Published June 5, 2017
UB student teams participated in the American Society of Civil Engineers (ASCE) Upstate New York Regional Student Conference last month at Syracuse University in Syracuse, N.Y. Thirteen colleges and universities from the United States and Canada competed in the regional conference.
Thirty-four UB Civil, Structural and Environmental Engineering (CSEE) students participated in the conference’s three competitions: the Mead paper, steel bridge and concrete canoe competitions.
Jack Kennedy, a senior civil engineering major at UB, won second place in the Daniel W. Mead paper competition, which centers on an ethical question. The topic for this year’s paper was: “Is it ethical for unlicensed faculty members at universities to teach technical subject matter?”
“I argued that it was (ethical), based on their experience in research and their education. I also discussed the University at Buffalo mission statement. It doesn’t necessarily state that the goal of undergraduate education is to produce professional engineers; it’s more to produce engineers who can pursue a lot of different job opportunities,” Kennedy said.
The steel bridge competition in which teams build their bridges for evaluation took place on the second morning of the conference. In 2016, UB’s team finished in second place at the regional level, and were expecting a solid finish in this follow up year. Unfortunately, the bridge failed a lateral stability test prior to vertical load testing and the team was disqualified. The team did appeal the disqualification immediately, however the lengthy process ended without judges overturning the original ruling.
“It was tough. We don’t get to go on with the testing so any chance you have for an appeal is really tough because you can’t post results for the bridge,” said Bryce Mazurowski, steel bridge design project manager.
Mazurowski and Charles Lamendola, administrative project manager, reached out to their team following the incident. Below is part of their statement:
“This year’s efforts were indeed no failure, though we did not win any prizes or awards. We did achieve many of the goals which we set out to. The steel bridge we created was an amazing structure to be proud of. The connections, quality of work, and innovative methods to resist loads were unmatched by anything we saw in competition. Things to be considered are the experience and knowledge gained from this endeavor. Thank you all for your dedication and persistence which has made this effort meaningful and worthwhile to us. We have every confidence in next year’s team to achieve the same success and more.”
The steel bridge team started work on the bridge design back in September, and had about 15 regular students taking part in the process throughout the academic year.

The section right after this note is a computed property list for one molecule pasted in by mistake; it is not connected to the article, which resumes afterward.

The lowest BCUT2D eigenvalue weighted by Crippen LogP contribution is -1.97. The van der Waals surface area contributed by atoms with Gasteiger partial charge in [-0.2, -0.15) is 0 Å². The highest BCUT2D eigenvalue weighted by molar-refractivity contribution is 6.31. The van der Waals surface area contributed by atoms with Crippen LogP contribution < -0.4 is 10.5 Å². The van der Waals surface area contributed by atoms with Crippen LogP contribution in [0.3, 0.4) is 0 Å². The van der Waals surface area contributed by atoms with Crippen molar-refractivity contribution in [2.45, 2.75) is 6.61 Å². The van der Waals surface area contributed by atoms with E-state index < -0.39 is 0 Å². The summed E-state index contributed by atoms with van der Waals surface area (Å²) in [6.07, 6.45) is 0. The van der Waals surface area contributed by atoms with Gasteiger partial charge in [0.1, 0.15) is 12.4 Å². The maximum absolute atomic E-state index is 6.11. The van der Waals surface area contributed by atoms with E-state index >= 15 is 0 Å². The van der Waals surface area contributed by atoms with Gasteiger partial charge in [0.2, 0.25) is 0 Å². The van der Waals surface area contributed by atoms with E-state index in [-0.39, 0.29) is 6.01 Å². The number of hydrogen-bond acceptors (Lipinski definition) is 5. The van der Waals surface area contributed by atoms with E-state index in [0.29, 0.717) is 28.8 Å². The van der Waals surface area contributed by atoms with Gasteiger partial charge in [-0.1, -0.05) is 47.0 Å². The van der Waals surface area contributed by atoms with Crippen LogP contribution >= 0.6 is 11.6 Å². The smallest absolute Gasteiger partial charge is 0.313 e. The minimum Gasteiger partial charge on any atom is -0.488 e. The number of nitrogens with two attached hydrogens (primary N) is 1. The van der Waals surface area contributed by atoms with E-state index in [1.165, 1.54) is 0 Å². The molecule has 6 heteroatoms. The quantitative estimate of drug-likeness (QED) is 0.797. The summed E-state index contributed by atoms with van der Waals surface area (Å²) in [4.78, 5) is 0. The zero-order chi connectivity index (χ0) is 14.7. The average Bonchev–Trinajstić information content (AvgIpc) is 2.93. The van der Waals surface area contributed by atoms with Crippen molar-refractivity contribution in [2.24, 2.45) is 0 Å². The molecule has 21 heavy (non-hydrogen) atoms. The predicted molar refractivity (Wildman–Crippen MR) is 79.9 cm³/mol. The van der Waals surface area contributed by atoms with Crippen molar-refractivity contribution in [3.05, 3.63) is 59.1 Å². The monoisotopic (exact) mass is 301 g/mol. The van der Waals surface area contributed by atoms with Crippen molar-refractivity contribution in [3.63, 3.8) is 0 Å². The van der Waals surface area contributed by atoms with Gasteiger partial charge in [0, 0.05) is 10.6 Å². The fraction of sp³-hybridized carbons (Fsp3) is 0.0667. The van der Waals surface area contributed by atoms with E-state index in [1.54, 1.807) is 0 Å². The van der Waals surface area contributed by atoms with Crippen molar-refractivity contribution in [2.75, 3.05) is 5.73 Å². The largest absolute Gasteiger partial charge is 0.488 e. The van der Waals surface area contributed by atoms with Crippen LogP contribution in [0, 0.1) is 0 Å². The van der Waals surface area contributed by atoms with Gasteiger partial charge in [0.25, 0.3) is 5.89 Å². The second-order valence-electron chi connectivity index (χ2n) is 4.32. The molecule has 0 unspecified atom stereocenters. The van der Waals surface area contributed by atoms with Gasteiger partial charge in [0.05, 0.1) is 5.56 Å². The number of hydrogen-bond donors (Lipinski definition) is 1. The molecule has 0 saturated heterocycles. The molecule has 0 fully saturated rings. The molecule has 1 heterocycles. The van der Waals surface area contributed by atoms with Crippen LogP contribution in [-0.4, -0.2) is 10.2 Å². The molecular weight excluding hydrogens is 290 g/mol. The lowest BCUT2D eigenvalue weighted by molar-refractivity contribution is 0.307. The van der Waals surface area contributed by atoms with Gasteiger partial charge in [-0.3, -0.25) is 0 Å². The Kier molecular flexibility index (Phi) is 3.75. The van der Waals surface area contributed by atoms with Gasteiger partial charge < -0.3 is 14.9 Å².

“We build a 20-foot bridge and try and do a very good job. It takes a really long time. It gets really hectic trying to get those 15 people in at a time when you can work, or help them work on things,” said Mazurowski.
Although UB was disqualified from the steel bridge assembly portion of the competition, they did earn first place in the steel bridge technical presentation, which is evaluated separately.
The concrete canoe competition took place on the final day of the competition, but preparation for this event began during the fall semester. The rules restrict teams to using certain materials in the concrete mixture for the canoe. Rules are announced in the fall and teams can start developing the canoe mixture.
Teams are scored on an oral presentation, a written and technical report, a canoe race and the canoe’s display. Each of these events is worth 25 percent of the final score, and UB’s team finished 4 or 5 in each event, according to Todd Snyder, ASCE faculty advisor.
The display category is unique because it gives teams an entire set to exhibit their themes. For example, the team placed their canoe, Rower Coaster, on tracks similar to what one would see in an amusement park to demonstrate the team’s roller coaster theme.
Despite working on the canoe for almost two full semesters, the team did not manage to bring home any trophies this year. “The competition in our region has gotten really fierce,” said Snyder. “It was harder this year than it has been in the past and it seems to be rising too.”
Congratulations to all the students who participated in the ASCE competitions!
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Ning Dai, assistant professor received an NSF CAREER award for her proposal titled: CAREER: Impacts of Marine Algal Blooms on Disinfection By-Product Formation in Seawater Desalination. For more information about her award and abstract, Click Here. To read more about the NSF CAREER Awards, Follow this link